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Schizophr Bull. 2012 Nov;38(6):1180-8. doi: 10.1093/schbul/sbs105. Epub 2012 Sep 1.

Cognitive behavioral therapy for subjects at ultrahigh risk for developing psychosis: a randomized controlled clinical trial.

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  • 1Department of Clinical Psychology, Vu University, Van der Boechorstsraat 1, 1081 BT Amsterdam, The Netherlands. m.vander.gaag@vu.nl



Evidence for the effectiveness of treatments for subjects at ultrahigh risk (UHR) for developing psychosis remains inconclusive.


A new cognitive behavioral intervention specifically targeted at cognitive biases (ie, Cognitive Behavioral Therapy [CBT] for UHR patients plus treatment as usual [TAU] called CBTuhr) is compared with TAU in a group of young help-seeking UHR subjects.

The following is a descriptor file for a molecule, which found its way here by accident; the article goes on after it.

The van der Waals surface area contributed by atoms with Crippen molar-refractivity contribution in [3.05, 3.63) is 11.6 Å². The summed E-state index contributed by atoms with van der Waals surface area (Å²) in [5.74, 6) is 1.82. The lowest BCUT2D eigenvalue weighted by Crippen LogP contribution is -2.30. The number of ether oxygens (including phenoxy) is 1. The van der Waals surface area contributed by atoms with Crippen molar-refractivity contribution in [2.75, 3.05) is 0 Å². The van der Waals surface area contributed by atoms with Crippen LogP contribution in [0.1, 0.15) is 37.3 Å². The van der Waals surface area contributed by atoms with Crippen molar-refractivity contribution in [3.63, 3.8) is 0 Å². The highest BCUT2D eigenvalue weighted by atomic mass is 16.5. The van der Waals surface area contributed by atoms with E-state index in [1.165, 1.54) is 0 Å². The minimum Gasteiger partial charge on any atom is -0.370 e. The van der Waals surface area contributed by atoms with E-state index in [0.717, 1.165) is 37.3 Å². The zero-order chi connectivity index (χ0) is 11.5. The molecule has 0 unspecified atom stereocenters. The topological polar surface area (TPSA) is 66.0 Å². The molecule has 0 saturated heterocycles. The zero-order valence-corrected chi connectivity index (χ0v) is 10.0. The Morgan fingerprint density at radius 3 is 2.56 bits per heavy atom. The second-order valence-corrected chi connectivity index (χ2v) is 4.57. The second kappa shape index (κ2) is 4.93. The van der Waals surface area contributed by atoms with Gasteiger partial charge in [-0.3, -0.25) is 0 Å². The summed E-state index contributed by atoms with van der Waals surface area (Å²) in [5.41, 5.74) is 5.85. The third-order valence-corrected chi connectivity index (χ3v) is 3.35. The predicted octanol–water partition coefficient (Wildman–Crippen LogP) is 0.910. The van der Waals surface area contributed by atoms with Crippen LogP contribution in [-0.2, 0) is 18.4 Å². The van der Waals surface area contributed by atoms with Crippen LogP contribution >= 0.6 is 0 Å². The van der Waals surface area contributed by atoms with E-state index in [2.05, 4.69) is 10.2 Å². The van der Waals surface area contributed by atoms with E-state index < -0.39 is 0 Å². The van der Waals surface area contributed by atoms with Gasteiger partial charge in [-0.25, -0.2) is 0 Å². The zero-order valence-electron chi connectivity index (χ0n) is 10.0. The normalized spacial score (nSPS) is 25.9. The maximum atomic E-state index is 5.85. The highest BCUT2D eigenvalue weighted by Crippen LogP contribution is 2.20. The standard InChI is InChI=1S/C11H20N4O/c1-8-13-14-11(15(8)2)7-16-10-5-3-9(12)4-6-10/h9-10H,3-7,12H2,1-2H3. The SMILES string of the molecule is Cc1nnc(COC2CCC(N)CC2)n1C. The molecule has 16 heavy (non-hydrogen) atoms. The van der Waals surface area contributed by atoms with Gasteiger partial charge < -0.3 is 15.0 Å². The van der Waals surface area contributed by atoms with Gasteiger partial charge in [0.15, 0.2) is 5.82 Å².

A total of 201 patients were recruited at 4 sites and randomized. In most cases, CBTuhr was an add-on therapy because most people were seeking help for a comorbid disorder. The CBT was provided for 6 months, and the follow-up period was 18 months.


In the CBTuhr condition, 10 patients transitioned to psychosis compared with 22 in the TAU condition (χ(2) (1) = 5.575, P = .03). The number needed to treat (NNT) was 9 (95% confidence interval [CI]: 4.7-89.9). At 18-month follow-up the CBTuhr group was significantly more often remitted from an at-risk mental state, with a NNT of 7 (95% CI: 3.7-71.2). Intention-to-treat analysis, including 5 violations against exclusion criteria, showed a statistical tendency (χ(2) (1) = 3.338, P = .06).


Compared with TAU, this new CBT (focusing on normalization and awareness of cognitive biases) showed a favorable effect on the transition to psychosis and reduction of subclinical psychotic symptoms in subjects at UHR to develop psychosis.

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